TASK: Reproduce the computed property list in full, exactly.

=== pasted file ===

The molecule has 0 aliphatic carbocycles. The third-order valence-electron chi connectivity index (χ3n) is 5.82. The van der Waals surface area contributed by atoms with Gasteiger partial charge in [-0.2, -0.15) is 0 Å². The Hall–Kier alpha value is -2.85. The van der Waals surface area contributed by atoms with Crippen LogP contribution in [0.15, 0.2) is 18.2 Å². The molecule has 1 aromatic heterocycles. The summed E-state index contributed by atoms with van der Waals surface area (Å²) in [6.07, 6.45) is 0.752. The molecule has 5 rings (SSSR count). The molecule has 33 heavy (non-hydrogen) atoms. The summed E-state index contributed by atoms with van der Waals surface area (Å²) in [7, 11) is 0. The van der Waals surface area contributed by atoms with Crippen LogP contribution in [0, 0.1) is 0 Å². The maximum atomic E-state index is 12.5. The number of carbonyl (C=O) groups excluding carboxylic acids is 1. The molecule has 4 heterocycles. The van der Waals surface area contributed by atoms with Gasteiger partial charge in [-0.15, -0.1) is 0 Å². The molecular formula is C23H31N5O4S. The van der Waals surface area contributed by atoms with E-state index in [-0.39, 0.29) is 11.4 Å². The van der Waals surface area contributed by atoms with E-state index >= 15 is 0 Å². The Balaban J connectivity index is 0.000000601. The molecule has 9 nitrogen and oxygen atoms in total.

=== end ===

The molecule has 0 aliphatic carbocycles. The third-order valence-electron chi connectivity index (χ3n) is 5.82. The van der Waals surface area contributed by atoms with Gasteiger partial charge in [-0.2, -0.15) is 0 Å². The Hall–Kier alpha value is -2.85. The van der Waals surface area contributed by atoms with Crippen LogP contribution in [0.15, 0.2) is 18.2 Å². The molecule has 1 aromatic heterocycles. The summed E-state index contributed by atoms with van der Waals surface area (Å²) in [6.07, 6.45) is 0.752. The molecule has 5 rings (SSSR count). The molecule has 33 heavy (non-hydrogen) atoms. The summed E-state index contributed by atoms with van der Waals surface area (Å²) in [7, 11) is 0. The van der Waals surface area contributed by atoms with Crippen LogP contribution in [0, 0.1) is 0 Å². The maximum atomic E-state index is 12.5. The number of carbonyl (C=O) groups excluding carboxylic acids is 1. The molecule has 4 heterocycles. The van der Waals surface area contributed by atoms with Gasteiger partial charge in [-0.15, -0.1) is 0 Å². The molecular formula is C23H31N5O4S. The van der Waals surface area contributed by atoms with E-state index in [-0.39, 0.29) is 11.4 Å². The van der Waals surface area contributed by atoms with E-state index >= 15 is 0 Å². The Balaban J connectivity index is 0.000000601. The molecule has 9 nitrogen and oxygen atoms in total.